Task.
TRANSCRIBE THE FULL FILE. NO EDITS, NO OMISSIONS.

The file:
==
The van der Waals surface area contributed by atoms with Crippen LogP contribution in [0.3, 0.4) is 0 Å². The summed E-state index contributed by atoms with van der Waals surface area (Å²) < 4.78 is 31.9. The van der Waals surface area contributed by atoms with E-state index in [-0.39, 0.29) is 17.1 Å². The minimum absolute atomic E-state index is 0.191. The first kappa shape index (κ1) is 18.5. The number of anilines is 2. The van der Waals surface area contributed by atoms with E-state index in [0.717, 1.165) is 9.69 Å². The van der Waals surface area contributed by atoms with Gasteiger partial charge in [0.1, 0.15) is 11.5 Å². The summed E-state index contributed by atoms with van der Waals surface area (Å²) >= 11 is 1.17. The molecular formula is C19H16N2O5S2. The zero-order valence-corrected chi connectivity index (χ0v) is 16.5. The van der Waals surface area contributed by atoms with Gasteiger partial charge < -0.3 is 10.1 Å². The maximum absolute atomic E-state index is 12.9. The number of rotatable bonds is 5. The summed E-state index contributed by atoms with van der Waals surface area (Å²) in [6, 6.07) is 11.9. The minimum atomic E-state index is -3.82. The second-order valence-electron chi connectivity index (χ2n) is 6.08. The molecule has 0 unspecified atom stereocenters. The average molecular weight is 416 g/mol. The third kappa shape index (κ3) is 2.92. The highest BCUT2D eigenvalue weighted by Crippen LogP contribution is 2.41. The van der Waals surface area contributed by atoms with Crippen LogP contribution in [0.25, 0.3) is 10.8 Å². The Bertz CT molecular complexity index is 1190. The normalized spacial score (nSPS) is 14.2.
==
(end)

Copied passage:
The van der Waals surface area contributed by atoms with Crippen LogP contribution in [0.3, 0.4) is 0 Å². The summed E-state index contributed by atoms with van der Waals surface area (Å²) < 4.78 is 31.9. The van der Waals surface area contributed by atoms with E-state index in [-0.39, 0.29) is 17.1 Å². The minimum absolute atomic E-state index is 0.191. The first kappa shape index (κ1) is 18.5. The number of anilines is 2. The van der Waals surface area contributed by atoms with E-state index in [0.717, 1.165) is 9.69 Å². The van der Waals surface area contributed by atoms with Gasteiger partial charge in [0.1, 0.15) is 11.5 Å². The summed E-state index contributed by atoms with van der Waals surface area (Å²) >= 11 is 1.17. The molecular formula is C19H16N2O5S2. The zero-order valence-corrected chi connectivity index (χ0v) is 16.5. The van der Waals surface area contributed by atoms with Gasteiger partial charge < -0.3 is 10.1 Å². The maximum absolute atomic E-state index is 12.9. The number of rotatable bonds is 5. The summed E-state index contributed by atoms with van der Waals surface area (Å²) in [6, 6.07) is 11.9. The minimum atomic E-state index is -3.82. The second-order valence-electron chi connectivity index (χ2n) is 6.08. The molecule has 0 unspecified atom stereocenters. The average molecular weight is 416 g/mol. The third kappa shape index (κ3) is 2.92. The highest BCUT2D eigenvalue weighted by Crippen LogP contribution is 2.41. The van der Waals surface area contributed by atoms with Crippen LogP contribution in [0.25, 0.3) is 10.8 Å². The Bertz CT molecular complexity index is 1190. The normalized spacial score (nSPS) is 14.2.